Narcotics bill to be vetted soon: Anutin
Draft allows home planting of cannabis
The new narcotics bill will be vetted in parliament soon, paving the way for patients and investors to seek state permission to grow cannabis for medicinal purposes.
At a seminar on medical cannabis on Monday, Mr Anutin vowed to continue to push for the promotion of hemp and cannabis as the country's new cash crops.
The government's policies on cannabis, hemp and other herbs are oriented towards developing them as medicines, creating economic opportunities, and setting up mechanisms to prevent negative effects on society, he said.
The Public Health Minister said he has instructed the Food and Drug Administration (FDA) to hasten the process of making hemp and cannabis-based medicines widely available, without breaching any laws.
The administration has forwarded a draft of the revised Narcotics Act to the Council of State for a review. Once completed, the draft will be sent to the House of Representatives and parliament to be endorsed and executed.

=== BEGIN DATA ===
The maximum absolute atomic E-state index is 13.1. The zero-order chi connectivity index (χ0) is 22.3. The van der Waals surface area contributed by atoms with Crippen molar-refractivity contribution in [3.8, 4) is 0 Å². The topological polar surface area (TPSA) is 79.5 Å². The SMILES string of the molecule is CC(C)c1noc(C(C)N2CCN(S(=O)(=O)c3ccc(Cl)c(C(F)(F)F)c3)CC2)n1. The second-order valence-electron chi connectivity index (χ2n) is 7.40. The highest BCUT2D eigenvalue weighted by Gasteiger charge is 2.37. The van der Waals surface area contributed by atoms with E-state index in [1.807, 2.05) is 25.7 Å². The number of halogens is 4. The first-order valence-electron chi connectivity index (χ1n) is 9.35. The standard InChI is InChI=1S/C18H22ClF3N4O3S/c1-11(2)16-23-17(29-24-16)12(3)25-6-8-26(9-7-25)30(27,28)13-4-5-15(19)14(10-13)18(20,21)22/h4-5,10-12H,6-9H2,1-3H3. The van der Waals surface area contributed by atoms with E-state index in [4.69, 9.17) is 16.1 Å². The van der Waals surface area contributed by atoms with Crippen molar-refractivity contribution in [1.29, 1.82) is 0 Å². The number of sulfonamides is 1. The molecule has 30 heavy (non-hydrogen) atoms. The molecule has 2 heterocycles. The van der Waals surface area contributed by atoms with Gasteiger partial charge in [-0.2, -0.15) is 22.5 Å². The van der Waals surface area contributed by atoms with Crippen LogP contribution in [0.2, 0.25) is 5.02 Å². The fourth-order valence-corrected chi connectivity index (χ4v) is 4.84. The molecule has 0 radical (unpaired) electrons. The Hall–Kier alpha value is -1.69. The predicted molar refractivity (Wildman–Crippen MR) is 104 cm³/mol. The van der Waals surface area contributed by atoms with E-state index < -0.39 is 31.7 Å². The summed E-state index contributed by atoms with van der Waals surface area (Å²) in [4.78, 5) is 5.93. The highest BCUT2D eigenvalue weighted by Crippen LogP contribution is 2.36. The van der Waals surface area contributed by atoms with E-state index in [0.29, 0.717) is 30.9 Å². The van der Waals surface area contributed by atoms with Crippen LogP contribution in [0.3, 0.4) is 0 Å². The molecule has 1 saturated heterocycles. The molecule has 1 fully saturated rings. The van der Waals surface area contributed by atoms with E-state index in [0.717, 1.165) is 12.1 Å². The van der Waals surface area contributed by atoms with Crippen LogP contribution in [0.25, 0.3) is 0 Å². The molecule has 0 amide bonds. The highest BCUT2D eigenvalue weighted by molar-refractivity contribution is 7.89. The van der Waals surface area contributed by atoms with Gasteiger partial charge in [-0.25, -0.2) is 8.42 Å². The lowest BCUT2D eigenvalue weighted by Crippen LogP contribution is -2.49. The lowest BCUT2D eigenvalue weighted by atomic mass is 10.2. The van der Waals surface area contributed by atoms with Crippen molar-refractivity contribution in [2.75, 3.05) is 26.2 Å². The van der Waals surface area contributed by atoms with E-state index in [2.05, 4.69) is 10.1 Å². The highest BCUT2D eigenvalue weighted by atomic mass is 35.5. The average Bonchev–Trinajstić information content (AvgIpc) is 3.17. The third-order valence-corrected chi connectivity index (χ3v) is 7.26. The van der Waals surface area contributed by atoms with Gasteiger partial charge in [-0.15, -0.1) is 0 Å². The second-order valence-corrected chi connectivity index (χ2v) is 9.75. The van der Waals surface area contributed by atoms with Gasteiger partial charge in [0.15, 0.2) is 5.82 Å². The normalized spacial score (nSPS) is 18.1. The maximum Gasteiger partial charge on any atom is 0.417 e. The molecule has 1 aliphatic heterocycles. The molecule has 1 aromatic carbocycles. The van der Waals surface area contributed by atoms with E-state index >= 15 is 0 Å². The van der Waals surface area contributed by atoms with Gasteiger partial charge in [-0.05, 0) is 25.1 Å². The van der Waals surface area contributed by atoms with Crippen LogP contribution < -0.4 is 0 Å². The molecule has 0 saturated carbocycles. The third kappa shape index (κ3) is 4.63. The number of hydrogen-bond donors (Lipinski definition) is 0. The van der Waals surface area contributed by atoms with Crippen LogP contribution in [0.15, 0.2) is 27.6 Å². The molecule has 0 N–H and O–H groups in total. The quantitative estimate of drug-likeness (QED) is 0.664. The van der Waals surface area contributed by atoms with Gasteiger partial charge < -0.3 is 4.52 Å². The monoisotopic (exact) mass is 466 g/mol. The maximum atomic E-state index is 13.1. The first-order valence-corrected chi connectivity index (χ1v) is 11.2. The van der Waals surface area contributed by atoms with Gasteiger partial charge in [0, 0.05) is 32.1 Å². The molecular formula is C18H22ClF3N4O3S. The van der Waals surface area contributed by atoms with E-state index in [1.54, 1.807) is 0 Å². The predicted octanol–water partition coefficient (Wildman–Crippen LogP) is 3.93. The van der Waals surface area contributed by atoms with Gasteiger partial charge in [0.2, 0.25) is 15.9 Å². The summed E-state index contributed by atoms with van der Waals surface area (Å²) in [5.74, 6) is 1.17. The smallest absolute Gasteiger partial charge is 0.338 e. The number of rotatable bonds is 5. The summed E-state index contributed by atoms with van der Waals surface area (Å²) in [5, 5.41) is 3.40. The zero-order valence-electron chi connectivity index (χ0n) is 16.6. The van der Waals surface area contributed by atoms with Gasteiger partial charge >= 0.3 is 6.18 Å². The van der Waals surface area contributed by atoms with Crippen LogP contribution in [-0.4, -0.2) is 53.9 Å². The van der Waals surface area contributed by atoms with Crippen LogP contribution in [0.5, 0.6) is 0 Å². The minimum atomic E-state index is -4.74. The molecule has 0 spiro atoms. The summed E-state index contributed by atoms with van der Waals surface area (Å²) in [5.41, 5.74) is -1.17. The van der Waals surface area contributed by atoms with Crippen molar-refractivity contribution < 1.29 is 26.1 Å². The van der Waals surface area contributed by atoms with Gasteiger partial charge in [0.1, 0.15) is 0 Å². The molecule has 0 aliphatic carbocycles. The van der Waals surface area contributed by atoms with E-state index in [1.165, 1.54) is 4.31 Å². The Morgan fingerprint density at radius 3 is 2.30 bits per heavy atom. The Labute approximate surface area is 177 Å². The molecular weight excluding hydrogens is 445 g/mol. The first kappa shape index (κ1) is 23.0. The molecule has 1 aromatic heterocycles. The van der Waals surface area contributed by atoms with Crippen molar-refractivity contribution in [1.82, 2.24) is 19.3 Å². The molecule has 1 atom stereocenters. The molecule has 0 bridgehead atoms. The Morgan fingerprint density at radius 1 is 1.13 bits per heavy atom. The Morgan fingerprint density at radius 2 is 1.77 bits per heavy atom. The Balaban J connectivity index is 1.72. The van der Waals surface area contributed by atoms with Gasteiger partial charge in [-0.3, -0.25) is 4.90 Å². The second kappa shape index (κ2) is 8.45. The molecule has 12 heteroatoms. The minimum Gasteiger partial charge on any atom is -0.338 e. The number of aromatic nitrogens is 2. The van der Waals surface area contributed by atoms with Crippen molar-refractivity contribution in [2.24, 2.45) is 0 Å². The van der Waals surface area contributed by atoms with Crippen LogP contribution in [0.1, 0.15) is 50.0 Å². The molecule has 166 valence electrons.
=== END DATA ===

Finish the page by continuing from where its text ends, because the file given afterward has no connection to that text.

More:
The new narcotics act would allow anyone to plant cannabis at home, both for medical purposes or as a cash crop, with permission from the FDA.
The contents of the draft are far more liberal than what his party had campaigned for in the last election, the minister said.
"I spent one year working with the FDA to revise narcotic laws. I understand the problems and I pledge that we will make cannabis more accessible to the public for medical use, and its use will not lead to unwanted effects," the health minister said.
"Hemp could generate income for people once home planting is allowed."
After the draft is passed, the ministry is expected to include cannabinoids in the country's list of essential medicines, which means that the 30-baht universal healthcare scheme will cover the use of medical cannabis.
As of now, if patients under the universal health coverage need to use medical cannabis, the costs are covered by the ministry's spare budget, Mr Anutin said.
The use of medical cannabis must be strictly controlled due to the plant's psychoactive effect. A comprehensive tracing-and-tracking mechanism must be put in place to prevent its abuse, the minister said.